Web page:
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2 Corinthians 5:20b–6:10

Ash Wednesday is a somber moment in the ecclesial calendar. It inaugurates a somber season. Lent’s testimony that we all will one day die is interrupted only by the Sundays of this season, Sundays that stand as “little Easters.” Those Sundays are foreshadowings of the coming day of exaltation and glorification of the mutilated body of Jesus, the day of salvation for and with all the mutilated people of the present evil age. The resurrection of the body of Jesus is God’s “No!” to that age that is bent on further exalting the already exalted and further humbling the already humbled.

Perhaps the most direct declaration in all of Holy Scripture of the significance of Jesus’s crucifixion is Paul’s: “For our sake he made him to be sin who knew no sin, so that in him we might become the righteousness of God” (2 Cor 5:21). It is important that this passage be heard with all of its intensity. Jesus “knew no sin,” because he was faithful to the call of his Father, faithful, though that faithfulness took him into the belly of the beast, of sin and death. This is the belly of the beast that destroys body, soul, and spirit, that destroys all that might be called life, all that might be called hope. The faithfulness of Jesus, his “knowing no sin”—his surrender of every compunction, every fear, every self-defensiveness; his surrender of impulses to disgust before what is defiled, bleeding, bloody, dying, dead, what breathes through collapsing lungs and oozes bodily fluids through open wounds . . . that is, before everything unclean, everything that everyone knew would without fail block the way to God—this faithfulness shone like the imploring, open gaze of a dying face, offering everything to his Father’s giving and forgiving embrace, as all of creation crumbled and fell away in the darkness of Good Friday and Holy Saturday. This faithfulness took him into the worst nightmare of any faithful child of God, the foreclosure of every sign of God’s presence.

And it is crucially important that his being made sin not be imagined weakly. That he became sin signifies that he is defeated by all the disintegration that sin concretely yields. Sin is not to be understood as a moral category, say, a deliberate violation of the the standards of justice, however crudely or sublimely understood. Sin is a theological term to be understood primarily in relation to God and secondarily in relation to the well being, the shalom, in which God created humans to dwell. The purity laws of ancient Israel were there to lead the people of Israel to an integrity of heart, soul, mind, and strength, of one’s entire bodily life. If one lacked this integrity, one was barred from the temple and thus from God and the sanctity that God would grant. To be misaligned with God was to have fallen into sin, whether that be due to accidental bodily impurity (say, contacting a corpse or having an infected wound) or to deliberate faithlessness (such as turning to a pagan god for help). Jesus plummets into absolute impurity when he is scourged and crucified. His body loses all of its integrity. His soul wastes away. His spirit is released as he breathes his last. And he is all this in the same solidarity with the poor and unclean dying and dead people of the world that he had with them in happier times, around a supper table or at a wedding. That is, it is crucially important that it be remembered that his unclean death took place with the unclean deaths of thieves and of others, near and far.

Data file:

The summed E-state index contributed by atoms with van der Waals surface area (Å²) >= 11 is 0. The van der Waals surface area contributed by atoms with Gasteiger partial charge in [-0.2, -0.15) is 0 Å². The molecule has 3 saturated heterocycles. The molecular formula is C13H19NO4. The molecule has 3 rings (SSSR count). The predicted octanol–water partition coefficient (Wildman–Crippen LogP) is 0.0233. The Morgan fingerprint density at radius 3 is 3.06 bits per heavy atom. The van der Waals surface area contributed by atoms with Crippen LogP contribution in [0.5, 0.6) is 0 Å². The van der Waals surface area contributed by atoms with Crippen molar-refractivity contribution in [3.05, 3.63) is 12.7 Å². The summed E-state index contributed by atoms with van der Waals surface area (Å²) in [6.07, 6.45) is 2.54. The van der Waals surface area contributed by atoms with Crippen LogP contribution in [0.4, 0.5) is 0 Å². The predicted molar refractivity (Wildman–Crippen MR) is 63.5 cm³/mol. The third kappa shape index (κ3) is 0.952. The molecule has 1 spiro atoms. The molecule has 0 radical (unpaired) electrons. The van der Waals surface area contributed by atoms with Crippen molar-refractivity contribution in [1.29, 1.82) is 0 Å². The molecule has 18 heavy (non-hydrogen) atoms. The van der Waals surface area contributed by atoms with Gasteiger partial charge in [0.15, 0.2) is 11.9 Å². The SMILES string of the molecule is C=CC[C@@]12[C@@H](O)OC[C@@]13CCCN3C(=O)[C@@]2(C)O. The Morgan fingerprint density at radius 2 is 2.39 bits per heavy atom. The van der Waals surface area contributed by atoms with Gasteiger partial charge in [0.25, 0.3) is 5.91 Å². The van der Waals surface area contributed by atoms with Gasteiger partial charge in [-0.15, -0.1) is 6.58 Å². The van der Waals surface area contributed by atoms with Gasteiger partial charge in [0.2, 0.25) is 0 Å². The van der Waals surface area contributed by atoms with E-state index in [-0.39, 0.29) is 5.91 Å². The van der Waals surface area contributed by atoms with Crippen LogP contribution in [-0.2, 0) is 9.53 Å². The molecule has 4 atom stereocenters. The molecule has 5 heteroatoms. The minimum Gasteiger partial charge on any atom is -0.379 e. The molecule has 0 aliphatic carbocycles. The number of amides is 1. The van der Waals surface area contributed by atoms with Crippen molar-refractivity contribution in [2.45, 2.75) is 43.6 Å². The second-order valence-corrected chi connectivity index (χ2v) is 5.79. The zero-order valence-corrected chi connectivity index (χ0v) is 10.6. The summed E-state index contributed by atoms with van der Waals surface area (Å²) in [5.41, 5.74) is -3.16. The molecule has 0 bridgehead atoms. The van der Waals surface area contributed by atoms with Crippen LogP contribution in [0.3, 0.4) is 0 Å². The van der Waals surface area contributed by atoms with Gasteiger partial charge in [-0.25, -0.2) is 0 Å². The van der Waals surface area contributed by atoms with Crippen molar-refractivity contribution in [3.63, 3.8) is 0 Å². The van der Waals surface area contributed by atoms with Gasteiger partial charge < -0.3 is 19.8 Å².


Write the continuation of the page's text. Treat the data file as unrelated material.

On Ash Wednesday we remember not only our mortality, but we remember it inside the mortality of Jesus. No one gets out of here alive, but when we die, we die with him, just as he gave himself to die with us—not as if our sin and death were piled on him, as from the outside, but alongside us, entangled in us and in our hard lives and hard deaths.

Both the death and the resurrection of Jesus—together!—stand as a call that we are by the Spirit to hear and obey. It is a call to join him in his solidarity with the broken, suffering people of this world, especially those told directly and indirectly, again and again, that they have no hope left. That is, the call of Ash Wednesday and of Lent and of Holy Week is a singular call to follow him, in spite of our uncleanness, to live and work among people who like Jesus are shoved aside in the grand march of this present evil age to greater and greater victory. Paul has heard that call and has obeyed. That is how it has come about that he, bowing before the glorified mutilated body of Jesus, has also been afflicted: “beatings, imprisonments, riots, labors, sleepless nights, hunger” (6:5). In Christ, even the most serious disintegration of the heart, soul, mind, and strength cannot separate us from the Holy God and the sanctity that God graciously showers on faithful broken ones. Ash Wednesday is a call to walk out into our mortality, out into our carnal future, out into our vulnerability to wounds of body and mind. You and I will one day die—as did Jesus. Easter Sunday and all the “little Easters” of Lent remind us that no disintegration of heart, soul, mind, or strength is able to separate us from the embrace of God in Christ Jesus.

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